No-fault attendance policies may be on a watchlist for the U.S. Equal Employment Opportunity Commission.
A recent matter before the U.S. Court of Appeals for the Eleventh Circuit, EEOC v. Eberspaecher North America Inc., suggests that the EEOC is interested in how those policies work.
It seems the EEOC wants to determine if such policies potentially violate the Americans with Disabilities Act, and the agency may want to pursue that interest on a national scale.
The Background Facts and the EEOC Charge
Joseph White worked for Eberspaecher North America at its Northport, Alabama, facility. He complained to the EEOC that he was fired for taking Family and Medical Leave Act-protected absences.
According to the Eleventh Circuit's opinion, ENA has a point system to manage employee absences and tardiness. ENA's employee handbook provided that employees receive two points for unscheduled absences, and if an employee gets 10 points in a 12-month period, termination results. Per the handbook, employees would not get points for excused absences, including FMLA-covered absences.
White claimed that ENA gave him points for FMLA-covered absences, and he filed an EEOC charge alleging that ENA discriminated against him under the ADA.
Instead of simply investigating White's charge, the EEOC issued a commissioner's charge, charging the company with discrimination and retaliation under the Americans with Disabilities Act Amendment Act — which we will call the ADA — listing only the Northport facility's address in the charge.
As the Eleventh Circuit noted in its decision, although the EEOC does not have enforcement power in the FMLA realm, its theory was that ENA violated the ADA by "firing [White] for taking FMLA-protected leave which, the EEOC asserts, is a 'reasonable accommodation' required under the" ADA.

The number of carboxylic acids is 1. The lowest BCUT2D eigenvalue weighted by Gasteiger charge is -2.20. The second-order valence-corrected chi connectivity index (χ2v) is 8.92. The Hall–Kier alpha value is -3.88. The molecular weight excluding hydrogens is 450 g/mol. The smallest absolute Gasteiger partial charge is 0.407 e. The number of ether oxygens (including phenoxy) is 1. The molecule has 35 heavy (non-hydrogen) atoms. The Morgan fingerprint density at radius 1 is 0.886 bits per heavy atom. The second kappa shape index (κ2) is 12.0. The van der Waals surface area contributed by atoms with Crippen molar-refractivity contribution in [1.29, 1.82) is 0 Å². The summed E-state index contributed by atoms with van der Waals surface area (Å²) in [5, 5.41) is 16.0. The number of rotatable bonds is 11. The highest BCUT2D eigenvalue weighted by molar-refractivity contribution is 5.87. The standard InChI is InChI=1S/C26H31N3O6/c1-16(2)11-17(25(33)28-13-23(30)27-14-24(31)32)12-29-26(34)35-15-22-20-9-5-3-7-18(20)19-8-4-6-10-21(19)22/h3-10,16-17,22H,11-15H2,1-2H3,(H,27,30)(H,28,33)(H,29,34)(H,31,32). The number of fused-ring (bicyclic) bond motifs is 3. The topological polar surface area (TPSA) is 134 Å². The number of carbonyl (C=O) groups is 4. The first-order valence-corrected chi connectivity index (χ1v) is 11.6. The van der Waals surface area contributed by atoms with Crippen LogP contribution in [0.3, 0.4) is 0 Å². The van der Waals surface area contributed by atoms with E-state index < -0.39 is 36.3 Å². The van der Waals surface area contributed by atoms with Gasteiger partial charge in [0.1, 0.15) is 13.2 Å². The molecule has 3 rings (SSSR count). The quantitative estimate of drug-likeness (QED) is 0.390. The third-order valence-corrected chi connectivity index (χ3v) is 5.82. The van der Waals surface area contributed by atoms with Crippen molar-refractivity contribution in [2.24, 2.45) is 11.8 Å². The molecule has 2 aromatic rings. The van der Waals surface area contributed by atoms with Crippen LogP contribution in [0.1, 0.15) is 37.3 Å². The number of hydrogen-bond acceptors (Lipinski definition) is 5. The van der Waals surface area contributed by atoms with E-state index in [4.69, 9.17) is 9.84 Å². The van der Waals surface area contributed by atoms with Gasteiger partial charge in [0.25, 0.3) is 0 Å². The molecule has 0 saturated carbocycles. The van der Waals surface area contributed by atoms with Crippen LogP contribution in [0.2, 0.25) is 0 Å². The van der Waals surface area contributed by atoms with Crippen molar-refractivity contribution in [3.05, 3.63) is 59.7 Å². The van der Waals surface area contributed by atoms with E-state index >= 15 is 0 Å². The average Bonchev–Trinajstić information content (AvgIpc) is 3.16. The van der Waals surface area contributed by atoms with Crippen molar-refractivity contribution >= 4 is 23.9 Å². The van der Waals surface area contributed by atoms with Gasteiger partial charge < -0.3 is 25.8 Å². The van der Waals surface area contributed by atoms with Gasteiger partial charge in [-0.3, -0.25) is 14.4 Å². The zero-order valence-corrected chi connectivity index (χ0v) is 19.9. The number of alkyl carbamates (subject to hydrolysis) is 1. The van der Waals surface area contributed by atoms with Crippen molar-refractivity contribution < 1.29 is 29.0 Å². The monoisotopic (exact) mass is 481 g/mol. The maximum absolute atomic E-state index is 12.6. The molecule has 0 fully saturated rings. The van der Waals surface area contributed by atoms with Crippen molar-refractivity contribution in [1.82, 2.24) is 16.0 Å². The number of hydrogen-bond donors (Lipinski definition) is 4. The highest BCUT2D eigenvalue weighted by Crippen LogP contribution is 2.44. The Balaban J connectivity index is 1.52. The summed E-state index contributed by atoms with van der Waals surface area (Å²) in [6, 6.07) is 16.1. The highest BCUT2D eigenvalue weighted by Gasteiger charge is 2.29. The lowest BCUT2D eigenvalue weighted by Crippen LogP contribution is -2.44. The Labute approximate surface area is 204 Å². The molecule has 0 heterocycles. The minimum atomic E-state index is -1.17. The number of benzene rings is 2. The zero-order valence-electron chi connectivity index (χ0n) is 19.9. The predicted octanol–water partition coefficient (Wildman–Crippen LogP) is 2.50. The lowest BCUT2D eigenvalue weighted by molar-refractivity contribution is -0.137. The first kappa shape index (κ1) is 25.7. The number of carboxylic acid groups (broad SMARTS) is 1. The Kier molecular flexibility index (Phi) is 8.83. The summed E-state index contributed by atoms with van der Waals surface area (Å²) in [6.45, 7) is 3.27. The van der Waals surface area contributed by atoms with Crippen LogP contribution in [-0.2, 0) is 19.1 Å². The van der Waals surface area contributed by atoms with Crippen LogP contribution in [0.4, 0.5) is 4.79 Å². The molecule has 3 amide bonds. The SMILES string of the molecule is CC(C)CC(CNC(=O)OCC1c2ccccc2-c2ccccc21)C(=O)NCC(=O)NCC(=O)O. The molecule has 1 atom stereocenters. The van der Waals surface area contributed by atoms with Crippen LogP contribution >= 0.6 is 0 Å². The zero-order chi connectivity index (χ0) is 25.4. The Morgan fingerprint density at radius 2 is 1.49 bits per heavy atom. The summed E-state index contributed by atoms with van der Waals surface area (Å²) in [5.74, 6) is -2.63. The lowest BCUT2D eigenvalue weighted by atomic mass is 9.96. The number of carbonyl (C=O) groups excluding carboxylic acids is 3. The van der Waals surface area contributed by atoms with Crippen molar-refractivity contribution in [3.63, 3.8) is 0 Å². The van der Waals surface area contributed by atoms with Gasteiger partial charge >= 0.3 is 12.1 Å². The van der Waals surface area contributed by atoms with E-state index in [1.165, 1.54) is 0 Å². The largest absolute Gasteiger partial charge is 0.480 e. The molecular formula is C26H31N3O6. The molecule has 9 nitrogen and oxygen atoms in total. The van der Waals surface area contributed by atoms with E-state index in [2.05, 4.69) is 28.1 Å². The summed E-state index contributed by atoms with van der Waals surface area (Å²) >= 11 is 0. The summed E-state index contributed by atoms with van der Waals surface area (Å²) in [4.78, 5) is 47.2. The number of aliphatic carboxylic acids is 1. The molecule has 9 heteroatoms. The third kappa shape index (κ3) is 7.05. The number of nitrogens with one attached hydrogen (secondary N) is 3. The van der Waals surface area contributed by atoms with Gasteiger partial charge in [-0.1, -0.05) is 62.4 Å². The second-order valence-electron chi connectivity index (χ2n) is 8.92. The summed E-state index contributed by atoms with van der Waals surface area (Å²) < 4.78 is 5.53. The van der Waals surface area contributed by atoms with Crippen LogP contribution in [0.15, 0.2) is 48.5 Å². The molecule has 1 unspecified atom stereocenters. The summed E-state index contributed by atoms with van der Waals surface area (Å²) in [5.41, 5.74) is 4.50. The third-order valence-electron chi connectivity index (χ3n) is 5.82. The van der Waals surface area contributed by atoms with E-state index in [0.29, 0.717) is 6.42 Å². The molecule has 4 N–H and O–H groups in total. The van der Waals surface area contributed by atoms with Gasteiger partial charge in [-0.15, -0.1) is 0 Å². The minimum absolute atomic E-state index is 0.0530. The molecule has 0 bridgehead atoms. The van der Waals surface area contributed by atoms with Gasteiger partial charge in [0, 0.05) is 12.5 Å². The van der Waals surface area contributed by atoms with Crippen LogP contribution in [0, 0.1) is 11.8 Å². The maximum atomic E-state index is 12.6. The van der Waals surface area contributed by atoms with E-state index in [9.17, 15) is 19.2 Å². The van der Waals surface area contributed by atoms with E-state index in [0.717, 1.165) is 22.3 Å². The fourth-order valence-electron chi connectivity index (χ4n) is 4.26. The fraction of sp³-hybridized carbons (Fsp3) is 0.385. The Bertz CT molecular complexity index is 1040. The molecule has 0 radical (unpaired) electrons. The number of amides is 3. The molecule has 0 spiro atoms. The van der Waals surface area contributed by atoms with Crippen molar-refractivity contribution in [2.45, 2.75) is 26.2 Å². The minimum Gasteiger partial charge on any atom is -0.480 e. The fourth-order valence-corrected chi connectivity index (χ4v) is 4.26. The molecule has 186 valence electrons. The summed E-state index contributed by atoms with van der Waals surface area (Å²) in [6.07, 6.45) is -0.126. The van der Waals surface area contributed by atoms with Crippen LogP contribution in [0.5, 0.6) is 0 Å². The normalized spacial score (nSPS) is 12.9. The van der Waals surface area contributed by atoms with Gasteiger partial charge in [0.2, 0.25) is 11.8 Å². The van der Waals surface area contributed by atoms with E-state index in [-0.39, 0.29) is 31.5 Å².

The Investigation, Subpoenas and the Courts' Decisions
Initially, the EEOC investigation was about ENA's practices in Northport, where White worked. Later, the EEOC requested information about "each employee discharged from Respondent's locations nationwide ... for attendance infractions."
ENA refused to provide information beyond the Northport facility, noting that the charge was specific to that facility. The EEOC and ENA went back and forth for some time and could not agree on the scope of the requests.
When an employer refuses to provide information in an investigation, the EEOC has statutory authority to issue an administrative subpoena.
According to the Eleventh Circuit's May 10 opinion, which quoted the statutory language, a "subpoena must 'describe with sufficient particularity the evidence whose production is required,'" and the EEOC will revoke a "subpoena after a petition if 'the evidence whose production is required does not relate to any matter under investigation.'"
Armed with this authority, the EEOC issued a subpoena to ENA's corporate headquarters in Michigan, seeking the nationwide information.
ENA responded that the charge was about the Northport facility and petitioned to revoke the subpoena. The EEOC found that the petition was not timely and sought judicial enforcement with the U.S. District Court for the Northern District of Alabama.
The EEOC told the district court the charge was a nationwide charge, and it was entitled to the information. ENA told the district court that the subpoena was "too burdensome, indefinite, and had an 'illegitimate purpose' in that the EEOC sought a 'broadened investigation' outside the scope of the charge," and that it "should be limited to the Northport facility based on the plain terms of the EEOC's charge."